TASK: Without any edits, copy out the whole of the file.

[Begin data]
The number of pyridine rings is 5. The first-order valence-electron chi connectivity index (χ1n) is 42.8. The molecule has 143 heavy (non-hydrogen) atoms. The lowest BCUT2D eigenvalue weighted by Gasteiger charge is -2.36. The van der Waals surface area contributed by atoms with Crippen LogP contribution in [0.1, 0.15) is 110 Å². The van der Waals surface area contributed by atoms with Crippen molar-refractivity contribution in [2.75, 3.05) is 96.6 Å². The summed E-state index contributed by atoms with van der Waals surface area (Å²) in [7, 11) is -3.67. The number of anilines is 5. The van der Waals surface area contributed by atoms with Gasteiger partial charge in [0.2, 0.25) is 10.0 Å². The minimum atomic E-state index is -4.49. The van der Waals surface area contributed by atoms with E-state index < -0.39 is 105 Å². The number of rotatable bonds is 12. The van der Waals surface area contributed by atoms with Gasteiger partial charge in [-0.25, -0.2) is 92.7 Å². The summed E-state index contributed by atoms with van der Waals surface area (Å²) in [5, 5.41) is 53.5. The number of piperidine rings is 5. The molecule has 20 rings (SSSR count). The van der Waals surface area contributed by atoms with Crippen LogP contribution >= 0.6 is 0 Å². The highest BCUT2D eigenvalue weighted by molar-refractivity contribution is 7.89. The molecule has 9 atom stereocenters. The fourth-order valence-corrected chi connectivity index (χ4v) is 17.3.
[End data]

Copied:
The number of pyridine rings is 5. The first-order valence-electron chi connectivity index (χ1n) is 42.8. The molecule has 143 heavy (non-hydrogen) atoms. The lowest BCUT2D eigenvalue weighted by Gasteiger charge is -2.36. The van der Waals surface area contributed by atoms with Crippen LogP contribution in [0.1, 0.15) is 110 Å². The van der Waals surface area contributed by atoms with Crippen molar-refractivity contribution in [2.75, 3.05) is 96.6 Å². The summed E-state index contributed by atoms with van der Waals surface area (Å²) in [7, 11) is -3.67. The number of anilines is 5. The van der Waals surface area contributed by atoms with Gasteiger partial charge in [0.2, 0.25) is 10.0 Å². The minimum atomic E-state index is -4.49. The van der Waals surface area contributed by atoms with E-state index < -0.39 is 105 Å². The number of rotatable bonds is 12. The van der Waals surface area contributed by atoms with Gasteiger partial charge in [-0.25, -0.2) is 92.7 Å². The summed E-state index contributed by atoms with van der Waals surface area (Å²) in [5, 5.41) is 53.5. The number of piperidine rings is 5. The molecule has 20 rings (SSSR count). The van der Waals surface area contributed by atoms with Crippen LogP contribution >= 0.6 is 0 Å². The highest BCUT2D eigenvalue weighted by molar-refractivity contribution is 7.89. The molecule has 9 atom stereocenters. The fourth-order valence-corrected chi connectivity index (χ4v) is 17.3.